Course Hero. "The Namesake Study Guide." Course Hero. 5 Apr. 2019. Web. 11 Aug. 2020. <https://www.coursehero.com/lit/The-Namesake/>.
Course Hero. (2019, April 5). The Namesake Study Guide. In Course Hero. Retrieved August 11, 2020, from https://www.coursehero.com/lit/The-Namesake/
(Course Hero, 2019)
Course Hero. "The Namesake Study Guide." April 5, 2019. Accessed August 11, 2020. https://www.coursehero.com/lit/The-Namesake/.
Course Hero, "The Namesake Study Guide," April 5, 2019, accessed August 11, 2020, https://www.coursehero.com/lit/The-Namesake/.
In 1971 the Gangulis move to the suburbs, to a university town where Ashoke will teach electrical engineering. At first they live in university housing, but within two years, they buy a house on Pemberton Road. The changes are hardest on Ashima, who can no longer walk to perform errands. She doesn't want to learn to drive a car, which they now have because everything in the suburbs is too far away to get to on foot. For Ashoke this change is joyous. He is able to teach and to have unlimited access to a library. Ashima sends photos of the house and of Gogol to relatives in Calcutta, but she feels out of place, as if she is waiting for something to change. She feels as if being a foreigner is like being perpetually pregnant, never knowing what will happen next and feeling like an outsider.
The Gangulis have American neighbors, and their nearest Bengali friends live 20 minutes away in another suburb. They go for drives in the evening, when everyone at the shoreline has gone home, and they walk on the beaches together. When Ashima becomes pregnant again, however, she can't ride in the car without throwing up. Ashoke has to take over the cooking, cleaning, and care of Gogol in the evenings.
In 1973 Ashoke also has to take Gogol to kindergarten. Mrs. Lapidus, the principal, notes that on the registration form, Ashoke has written Gogol's first name as Nikhil, but Gogol doesn't answer to this name. After a futile attempt at explaining the Bengali naming tradition of good names and pet names, Ashoke leaves, thinking he has made himself clear. But Mrs. Lapidus, who has written down the name Gogol, asks Gogol what he wants to be called. Mrs. McNab, the secretary, types up a new form with the name Gogol Ganguli. Ashoke and Ashima realize it is too uncomfortable to try to convince people to follow their tradition with their son, but it baffles them that Gogol gets to decide what he should be called.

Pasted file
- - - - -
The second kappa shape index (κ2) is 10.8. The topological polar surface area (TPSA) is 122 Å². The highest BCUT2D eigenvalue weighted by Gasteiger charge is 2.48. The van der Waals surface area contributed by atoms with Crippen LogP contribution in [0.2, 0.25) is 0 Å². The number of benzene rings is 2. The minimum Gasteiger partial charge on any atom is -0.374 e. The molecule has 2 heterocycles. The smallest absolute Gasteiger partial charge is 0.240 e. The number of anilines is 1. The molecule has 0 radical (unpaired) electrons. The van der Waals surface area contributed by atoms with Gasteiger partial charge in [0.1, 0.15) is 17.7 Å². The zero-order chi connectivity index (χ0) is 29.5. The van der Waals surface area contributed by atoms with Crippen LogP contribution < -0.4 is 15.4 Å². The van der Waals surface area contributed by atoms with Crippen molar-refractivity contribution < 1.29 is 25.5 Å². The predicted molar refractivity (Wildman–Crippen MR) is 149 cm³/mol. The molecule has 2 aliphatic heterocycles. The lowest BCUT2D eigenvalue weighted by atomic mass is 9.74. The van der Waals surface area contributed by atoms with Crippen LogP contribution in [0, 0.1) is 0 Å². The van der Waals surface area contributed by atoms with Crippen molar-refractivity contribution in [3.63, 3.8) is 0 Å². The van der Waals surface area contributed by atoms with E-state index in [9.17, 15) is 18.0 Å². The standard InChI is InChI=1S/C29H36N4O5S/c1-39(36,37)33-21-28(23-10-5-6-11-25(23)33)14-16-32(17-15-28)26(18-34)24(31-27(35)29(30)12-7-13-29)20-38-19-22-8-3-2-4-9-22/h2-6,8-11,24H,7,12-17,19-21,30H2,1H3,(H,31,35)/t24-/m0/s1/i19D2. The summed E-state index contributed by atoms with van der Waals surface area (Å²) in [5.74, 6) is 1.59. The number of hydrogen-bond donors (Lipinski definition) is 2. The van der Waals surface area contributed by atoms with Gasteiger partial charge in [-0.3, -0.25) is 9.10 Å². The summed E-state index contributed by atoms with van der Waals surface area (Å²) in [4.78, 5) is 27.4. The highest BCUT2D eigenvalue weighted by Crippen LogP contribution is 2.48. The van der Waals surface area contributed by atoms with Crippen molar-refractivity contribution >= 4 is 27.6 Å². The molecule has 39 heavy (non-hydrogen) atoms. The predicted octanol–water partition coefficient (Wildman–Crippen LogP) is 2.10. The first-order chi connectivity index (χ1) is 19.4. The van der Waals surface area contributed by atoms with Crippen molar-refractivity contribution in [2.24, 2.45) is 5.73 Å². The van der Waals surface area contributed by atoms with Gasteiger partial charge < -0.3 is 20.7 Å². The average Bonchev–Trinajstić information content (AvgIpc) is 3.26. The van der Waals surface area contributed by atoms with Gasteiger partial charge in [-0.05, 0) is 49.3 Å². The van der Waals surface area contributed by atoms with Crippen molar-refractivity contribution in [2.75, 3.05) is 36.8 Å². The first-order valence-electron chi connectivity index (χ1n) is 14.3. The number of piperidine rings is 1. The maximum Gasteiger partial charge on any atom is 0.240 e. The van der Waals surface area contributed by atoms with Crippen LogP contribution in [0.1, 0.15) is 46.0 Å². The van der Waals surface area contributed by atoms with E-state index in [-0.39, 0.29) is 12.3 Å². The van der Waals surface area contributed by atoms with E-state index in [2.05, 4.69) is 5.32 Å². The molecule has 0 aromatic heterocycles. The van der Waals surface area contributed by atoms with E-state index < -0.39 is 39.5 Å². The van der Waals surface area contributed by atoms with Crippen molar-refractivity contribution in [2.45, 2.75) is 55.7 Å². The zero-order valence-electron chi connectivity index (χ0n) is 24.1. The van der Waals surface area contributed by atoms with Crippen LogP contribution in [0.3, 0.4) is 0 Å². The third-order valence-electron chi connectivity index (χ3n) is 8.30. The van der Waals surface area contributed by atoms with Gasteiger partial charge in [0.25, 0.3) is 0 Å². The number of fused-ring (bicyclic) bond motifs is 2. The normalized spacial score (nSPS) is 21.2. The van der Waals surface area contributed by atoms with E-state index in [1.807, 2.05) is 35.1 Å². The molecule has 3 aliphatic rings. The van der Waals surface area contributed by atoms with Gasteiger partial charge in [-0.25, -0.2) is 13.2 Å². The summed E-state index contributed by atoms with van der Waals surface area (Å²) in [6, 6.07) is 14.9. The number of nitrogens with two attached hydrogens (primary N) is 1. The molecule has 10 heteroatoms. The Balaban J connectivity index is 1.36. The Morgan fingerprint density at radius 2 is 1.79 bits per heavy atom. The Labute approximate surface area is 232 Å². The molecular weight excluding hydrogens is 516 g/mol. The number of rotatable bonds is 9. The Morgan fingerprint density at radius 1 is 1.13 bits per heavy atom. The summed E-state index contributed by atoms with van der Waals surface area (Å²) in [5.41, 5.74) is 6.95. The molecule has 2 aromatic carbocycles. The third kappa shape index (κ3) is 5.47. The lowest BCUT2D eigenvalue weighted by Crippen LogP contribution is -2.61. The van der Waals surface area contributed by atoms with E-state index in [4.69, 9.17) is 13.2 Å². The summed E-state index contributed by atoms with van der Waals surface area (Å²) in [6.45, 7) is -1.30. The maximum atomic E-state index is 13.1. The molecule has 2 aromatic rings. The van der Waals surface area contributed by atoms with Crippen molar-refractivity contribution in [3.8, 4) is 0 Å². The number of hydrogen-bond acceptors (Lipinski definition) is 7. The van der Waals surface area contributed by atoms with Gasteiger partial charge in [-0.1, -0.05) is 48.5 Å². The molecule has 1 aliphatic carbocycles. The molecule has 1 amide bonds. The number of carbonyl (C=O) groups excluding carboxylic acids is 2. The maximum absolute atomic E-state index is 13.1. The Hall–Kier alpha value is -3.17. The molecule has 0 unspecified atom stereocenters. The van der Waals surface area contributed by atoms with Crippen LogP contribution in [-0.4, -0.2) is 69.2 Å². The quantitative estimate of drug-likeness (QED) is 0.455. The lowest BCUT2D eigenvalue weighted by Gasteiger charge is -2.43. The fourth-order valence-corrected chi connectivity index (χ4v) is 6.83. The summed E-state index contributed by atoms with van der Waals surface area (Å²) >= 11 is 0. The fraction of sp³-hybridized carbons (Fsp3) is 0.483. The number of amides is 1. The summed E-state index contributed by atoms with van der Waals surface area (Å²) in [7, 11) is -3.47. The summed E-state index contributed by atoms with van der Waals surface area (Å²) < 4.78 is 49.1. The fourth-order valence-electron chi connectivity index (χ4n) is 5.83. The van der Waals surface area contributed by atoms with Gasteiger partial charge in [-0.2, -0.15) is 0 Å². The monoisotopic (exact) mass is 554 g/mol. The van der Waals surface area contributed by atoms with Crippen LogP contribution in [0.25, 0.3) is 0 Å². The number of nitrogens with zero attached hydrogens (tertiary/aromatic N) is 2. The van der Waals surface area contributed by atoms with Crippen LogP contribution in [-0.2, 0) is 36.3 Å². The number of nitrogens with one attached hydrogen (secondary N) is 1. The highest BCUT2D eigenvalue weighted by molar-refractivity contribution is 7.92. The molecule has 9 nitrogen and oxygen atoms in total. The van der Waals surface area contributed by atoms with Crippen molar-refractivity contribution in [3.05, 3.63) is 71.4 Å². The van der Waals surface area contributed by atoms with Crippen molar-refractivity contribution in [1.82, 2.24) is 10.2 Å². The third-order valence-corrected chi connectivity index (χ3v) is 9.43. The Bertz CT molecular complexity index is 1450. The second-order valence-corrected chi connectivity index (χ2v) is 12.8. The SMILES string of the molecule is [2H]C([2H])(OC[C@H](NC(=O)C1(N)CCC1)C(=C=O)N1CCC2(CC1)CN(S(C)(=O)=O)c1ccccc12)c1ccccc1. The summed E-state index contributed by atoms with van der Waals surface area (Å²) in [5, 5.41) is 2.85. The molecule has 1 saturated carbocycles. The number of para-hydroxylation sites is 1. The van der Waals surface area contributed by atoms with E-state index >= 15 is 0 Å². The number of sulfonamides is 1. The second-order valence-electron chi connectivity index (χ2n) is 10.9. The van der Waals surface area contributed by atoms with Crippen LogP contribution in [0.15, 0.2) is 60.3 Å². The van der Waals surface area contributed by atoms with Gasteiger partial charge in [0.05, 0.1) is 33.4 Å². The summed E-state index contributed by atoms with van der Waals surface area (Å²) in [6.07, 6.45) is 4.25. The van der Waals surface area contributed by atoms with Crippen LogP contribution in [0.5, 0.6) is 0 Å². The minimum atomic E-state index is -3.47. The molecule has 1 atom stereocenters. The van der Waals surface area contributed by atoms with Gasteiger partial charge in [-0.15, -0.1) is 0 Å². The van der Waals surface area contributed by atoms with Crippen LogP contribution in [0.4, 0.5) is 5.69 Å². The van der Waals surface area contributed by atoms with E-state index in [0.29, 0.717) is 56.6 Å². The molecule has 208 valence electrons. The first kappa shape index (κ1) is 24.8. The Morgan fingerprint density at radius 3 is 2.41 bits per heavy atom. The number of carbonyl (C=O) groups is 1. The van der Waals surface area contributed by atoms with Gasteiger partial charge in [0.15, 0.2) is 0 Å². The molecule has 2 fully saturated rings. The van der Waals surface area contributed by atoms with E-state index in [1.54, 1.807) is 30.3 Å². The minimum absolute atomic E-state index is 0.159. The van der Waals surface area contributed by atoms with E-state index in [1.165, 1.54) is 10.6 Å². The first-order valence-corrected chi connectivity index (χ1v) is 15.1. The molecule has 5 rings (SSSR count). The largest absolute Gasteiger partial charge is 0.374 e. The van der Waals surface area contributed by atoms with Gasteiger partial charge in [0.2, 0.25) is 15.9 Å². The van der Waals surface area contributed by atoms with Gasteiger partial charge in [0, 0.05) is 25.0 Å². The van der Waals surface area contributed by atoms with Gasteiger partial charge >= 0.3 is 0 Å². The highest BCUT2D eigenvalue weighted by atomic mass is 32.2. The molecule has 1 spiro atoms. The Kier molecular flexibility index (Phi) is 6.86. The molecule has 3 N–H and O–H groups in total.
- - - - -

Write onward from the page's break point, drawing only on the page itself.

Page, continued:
When their second child is born, Ashoke and Ashima call the baby Sonali, using only one name. They call her Sonia at home. Gogol begins to enjoy playing with the baby. The entire family makes trips to Calcutta, but in their own town, they adapt to American life, adding Christmas and Thanksgiving to their holiday celebrations, dressing in ready-made clothes, and eating American food. Ashima is the one who, for the most part, holds onto Bengali traditions, still wearing saris and sandals. She and Ashoke make sure their children learn Bengali and celebrate holidays with the Bengali community as well. Ashima continues to cook Bengali food at home, compromising once a week with packaged American foods for dinner and making American lunches for the kids. When Sonia grabs for everything on the plate at her rice ceremony, the guests refer to her as a "true American."
Throughout Gogol's childhood he doesn't mind that his first name is different from everyone else's name. It is okay that no one can get him a keychain from a corner store inscribed with his name or that he never sees it in print anywhere but on books in the library, books he isn't yet ready to read. The Gangulis' mailbox is vandalized, but Ashoke just reapplies their name. However, when Gogol, age 11, goes on a field trip to a graveyard to do gravestone rubbings, he notes that there is no one there for him to recognize because the Bengali tradition is to be burned after death. He makes rubbings of stones bearing odd names no one uses anymore, like "Anguish." He thinks about how his parents are viewed as stupid or become the subject of jokes because they speak with accents and look different. His mother is horrified that a teacher would bring children to the graveyard for an art project, and she won't hang up his stone rubbings; Gogol rolls them up and hides them in his room.